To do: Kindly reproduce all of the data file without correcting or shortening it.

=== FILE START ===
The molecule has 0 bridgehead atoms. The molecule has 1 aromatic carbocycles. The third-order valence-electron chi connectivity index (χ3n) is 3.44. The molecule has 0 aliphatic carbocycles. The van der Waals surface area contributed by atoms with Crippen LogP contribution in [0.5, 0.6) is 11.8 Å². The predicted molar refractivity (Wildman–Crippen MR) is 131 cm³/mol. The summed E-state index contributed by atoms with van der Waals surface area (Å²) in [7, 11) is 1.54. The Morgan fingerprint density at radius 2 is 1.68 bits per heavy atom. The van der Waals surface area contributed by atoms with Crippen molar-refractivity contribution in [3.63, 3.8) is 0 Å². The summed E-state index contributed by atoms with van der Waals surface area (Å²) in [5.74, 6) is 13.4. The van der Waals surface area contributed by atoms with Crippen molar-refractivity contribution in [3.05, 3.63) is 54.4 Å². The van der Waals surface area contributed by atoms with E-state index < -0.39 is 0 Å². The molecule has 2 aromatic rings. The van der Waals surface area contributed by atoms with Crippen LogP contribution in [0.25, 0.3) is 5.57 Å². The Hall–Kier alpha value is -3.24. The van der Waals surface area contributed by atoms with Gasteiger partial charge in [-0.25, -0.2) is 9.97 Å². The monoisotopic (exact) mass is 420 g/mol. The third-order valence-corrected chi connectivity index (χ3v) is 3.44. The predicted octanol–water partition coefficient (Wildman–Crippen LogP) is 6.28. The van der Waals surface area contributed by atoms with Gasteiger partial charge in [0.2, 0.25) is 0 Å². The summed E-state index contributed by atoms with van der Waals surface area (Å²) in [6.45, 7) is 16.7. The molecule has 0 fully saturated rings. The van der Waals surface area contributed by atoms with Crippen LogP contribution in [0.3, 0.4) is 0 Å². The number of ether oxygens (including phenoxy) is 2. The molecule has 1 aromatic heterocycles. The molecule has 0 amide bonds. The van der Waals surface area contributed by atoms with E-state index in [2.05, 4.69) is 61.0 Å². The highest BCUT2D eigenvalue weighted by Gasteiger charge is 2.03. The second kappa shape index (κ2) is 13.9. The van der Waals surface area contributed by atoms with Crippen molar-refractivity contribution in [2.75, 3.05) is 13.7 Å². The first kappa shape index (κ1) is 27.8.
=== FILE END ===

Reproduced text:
The molecule has 0 bridgehead atoms. The molecule has 1 aromatic carbocycles. The third-order valence-electron chi connectivity index (χ3n) is 3.44. The molecule has 0 aliphatic carbocycles. The van der Waals surface area contributed by atoms with Crippen LogP contribution in [0.5, 0.6) is 11.8 Å². The predicted molar refractivity (Wildman–Crippen MR) is 131 cm³/mol. The summed E-state index contributed by atoms with van der Waals surface area (Å²) in [7, 11) is 1.54. The Morgan fingerprint density at radius 2 is 1.68 bits per heavy atom. The van der Waals surface area contributed by atoms with Crippen molar-refractivity contribution in [3.63, 3.8) is 0 Å². The summed E-state index contributed by atoms with van der Waals surface area (Å²) in [5.74, 6) is 13.4. The van der Waals surface area contributed by atoms with Crippen molar-refractivity contribution in [3.05, 3.63) is 54.4 Å². The van der Waals surface area contributed by atoms with E-state index < -0.39 is 0 Å². The molecule has 2 aromatic rings. The van der Waals surface area contributed by atoms with Crippen LogP contribution in [0.25, 0.3) is 5.57 Å². The Hall–Kier alpha value is -3.24. The van der Waals surface area contributed by atoms with Gasteiger partial charge in [-0.25, -0.2) is 9.97 Å². The monoisotopic (exact) mass is 420 g/mol. The third-order valence-corrected chi connectivity index (χ3v) is 3.44. The predicted octanol–water partition coefficient (Wildman–Crippen LogP) is 6.28. The van der Waals surface area contributed by atoms with Gasteiger partial charge in [0.2, 0.25) is 0 Å². The summed E-state index contributed by atoms with van der Waals surface area (Å²) in [6.45, 7) is 16.7. The molecule has 0 fully saturated rings. The van der Waals surface area contributed by atoms with Crippen LogP contribution in [0.3, 0.4) is 0 Å². The number of ether oxygens (including phenoxy) is 2. The molecule has 1 aromatic heterocycles. The molecule has 0 amide bonds. The van der Waals surface area contributed by atoms with E-state index in [2.05, 4.69) is 61.0 Å². The highest BCUT2D eigenvalue weighted by Gasteiger charge is 2.03. The second kappa shape index (κ2) is 13.9. The van der Waals surface area contributed by atoms with Crippen molar-refractivity contribution in [2.75, 3.05) is 13.7 Å². The first kappa shape index (κ1) is 27.8.